Steve Jobs, the co-founder, chairman, and chief executive officer of Apple Inc.; CEO and largest shareholder of Pixar Animation Studios was once quoted as saying, “No one wants to die. Even people who want to go to heaven don’t want to die to get there. And yet death is the destination we all share. No one has ever escaped it. And that is as it should be, because Death is very likely the single best invention of Life. It is Life’s change agent. It clears out the old to make way for the new.”
Perhaps it is also one of the main reasons that those who have high aspirations are willing to make great sacrifices to achieve and surpass extraordinary goals in such a short time.
One such shining star is Camille Leblanc-Bazinet of Canada, the winner of the 2014 CrossFit games.
Camille speaks of sharing from a different perspective. During many of her numerous events, she has met a lot of kids and shares her experiences with them so that they don’t make the same mistakes as previous generations. Her advice to them is if you want something that you have to work extremely hard for it.
The price of success is hard work, dedication to the job at hand, and the determination that whether we win or lose, we have applied the best of ourselves to the task at hand.…Vince Lombardi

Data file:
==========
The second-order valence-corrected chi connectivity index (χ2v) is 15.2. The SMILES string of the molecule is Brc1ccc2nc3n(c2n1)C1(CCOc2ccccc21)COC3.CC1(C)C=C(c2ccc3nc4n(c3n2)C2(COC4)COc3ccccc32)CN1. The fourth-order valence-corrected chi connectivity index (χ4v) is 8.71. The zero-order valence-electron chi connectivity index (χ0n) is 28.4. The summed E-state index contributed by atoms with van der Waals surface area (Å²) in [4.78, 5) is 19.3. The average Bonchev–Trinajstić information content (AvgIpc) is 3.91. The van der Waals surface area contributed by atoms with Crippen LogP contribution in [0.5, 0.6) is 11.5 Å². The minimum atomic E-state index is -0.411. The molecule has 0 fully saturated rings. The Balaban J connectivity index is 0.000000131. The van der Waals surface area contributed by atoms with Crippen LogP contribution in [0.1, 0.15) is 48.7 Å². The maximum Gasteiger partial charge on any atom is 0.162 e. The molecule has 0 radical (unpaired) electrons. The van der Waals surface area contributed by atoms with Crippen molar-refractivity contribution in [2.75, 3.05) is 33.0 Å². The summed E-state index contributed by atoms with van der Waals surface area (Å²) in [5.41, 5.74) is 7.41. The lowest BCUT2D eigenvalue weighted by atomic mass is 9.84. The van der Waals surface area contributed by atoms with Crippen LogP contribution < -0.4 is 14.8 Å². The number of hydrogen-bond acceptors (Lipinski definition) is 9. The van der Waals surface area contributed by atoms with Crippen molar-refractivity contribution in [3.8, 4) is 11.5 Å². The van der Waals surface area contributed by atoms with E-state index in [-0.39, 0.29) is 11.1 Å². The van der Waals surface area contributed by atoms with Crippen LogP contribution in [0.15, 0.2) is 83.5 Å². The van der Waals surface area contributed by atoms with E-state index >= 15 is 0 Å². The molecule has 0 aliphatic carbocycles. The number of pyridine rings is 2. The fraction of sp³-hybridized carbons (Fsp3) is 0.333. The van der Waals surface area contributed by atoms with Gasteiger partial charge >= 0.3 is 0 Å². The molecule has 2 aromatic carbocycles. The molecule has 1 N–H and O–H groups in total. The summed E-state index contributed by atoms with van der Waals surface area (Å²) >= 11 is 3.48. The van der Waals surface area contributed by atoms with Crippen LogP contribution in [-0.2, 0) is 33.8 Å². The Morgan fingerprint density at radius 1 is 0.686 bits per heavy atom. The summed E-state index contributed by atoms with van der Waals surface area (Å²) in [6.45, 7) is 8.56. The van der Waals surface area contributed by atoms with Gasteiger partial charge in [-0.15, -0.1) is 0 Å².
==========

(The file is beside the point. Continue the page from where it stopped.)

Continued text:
Camille was born in Richelieu, Quebec.
There is a very interesting history to that part of the world.
The town’s name comes from the fact that it lies along the Richelieu River.
The Richelieu River takes its source in Lake Champlain, from which it flows to the north in the province of Quebec, Canada and empties into the St. Lawrence River. It was formerly known as the Iroquois River and the Chambly River.
This river was a key route of water transport for cross-border trade between Canada and the United States, until the arrival of the railway in the mid-19th century.
Because of its strategic position between New France and New England, several military fortifications were erected on the course of the river. It served as a key pathway for several military tours and was the scene of several battles between the end of the 17th and early 19th centuries, first between the French and the Iroquois, then between the French and the English, during the regime of the New France and finally between the English and the Americans after 1760.
Throughout her early years, she did gymnastics at a high level for almost 14 years. At age 16, her career as a gymnast was stopped after tearing her hip. After recovering, she played senior AA soccer and volleyball. She later was the captain of her flag football team in college.
She spent time running half marathons, skiing, and playing rugby. In an interview, she said she was introduced to CrossFit after a man told her she was not in shape at a team party. Prior to joining, Leblanc-Bazinet’s parents were “totally against it” and her friends believed that it was too dangerous. However, they all decided to give it a try and continued.